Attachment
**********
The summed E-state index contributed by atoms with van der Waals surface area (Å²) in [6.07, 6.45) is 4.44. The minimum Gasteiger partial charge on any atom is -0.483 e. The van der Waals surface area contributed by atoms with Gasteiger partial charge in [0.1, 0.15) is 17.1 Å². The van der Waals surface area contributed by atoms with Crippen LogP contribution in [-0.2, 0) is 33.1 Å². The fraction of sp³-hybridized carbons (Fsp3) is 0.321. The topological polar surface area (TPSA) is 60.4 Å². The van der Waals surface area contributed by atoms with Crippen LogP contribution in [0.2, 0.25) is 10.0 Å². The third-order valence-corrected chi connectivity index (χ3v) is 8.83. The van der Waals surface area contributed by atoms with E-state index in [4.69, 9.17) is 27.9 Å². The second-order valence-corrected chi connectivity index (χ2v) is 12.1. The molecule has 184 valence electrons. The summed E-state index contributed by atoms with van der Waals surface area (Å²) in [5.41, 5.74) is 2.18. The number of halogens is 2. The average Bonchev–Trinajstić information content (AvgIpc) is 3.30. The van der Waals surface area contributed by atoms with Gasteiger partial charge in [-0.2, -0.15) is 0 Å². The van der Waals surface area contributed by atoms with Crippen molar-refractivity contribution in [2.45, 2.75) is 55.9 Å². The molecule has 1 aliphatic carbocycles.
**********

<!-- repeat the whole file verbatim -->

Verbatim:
The summed E-state index contributed by atoms with van der Waals surface area (Å²) in [6.07, 6.45) is 4.44. The minimum Gasteiger partial charge on any atom is -0.483 e. The van der Waals surface area contributed by atoms with Gasteiger partial charge in [0.1, 0.15) is 17.1 Å². The van der Waals surface area contributed by atoms with Crippen LogP contribution in [-0.2, 0) is 33.1 Å². The fraction of sp³-hybridized carbons (Fsp3) is 0.321. The topological polar surface area (TPSA) is 60.4 Å². The van der Waals surface area contributed by atoms with Crippen LogP contribution in [0.2, 0.25) is 10.0 Å². The third-order valence-corrected chi connectivity index (χ3v) is 8.83. The van der Waals surface area contributed by atoms with E-state index in [4.69, 9.17) is 27.9 Å². The second-order valence-corrected chi connectivity index (χ2v) is 12.1. The molecule has 184 valence electrons. The summed E-state index contributed by atoms with van der Waals surface area (Å²) in [5.41, 5.74) is 2.18. The number of halogens is 2. The average Bonchev–Trinajstić information content (AvgIpc) is 3.30. The van der Waals surface area contributed by atoms with Gasteiger partial charge in [-0.2, -0.15) is 0 Å². The van der Waals surface area contributed by atoms with Crippen molar-refractivity contribution in [2.45, 2.75) is 55.9 Å². The molecule has 1 aliphatic carbocycles.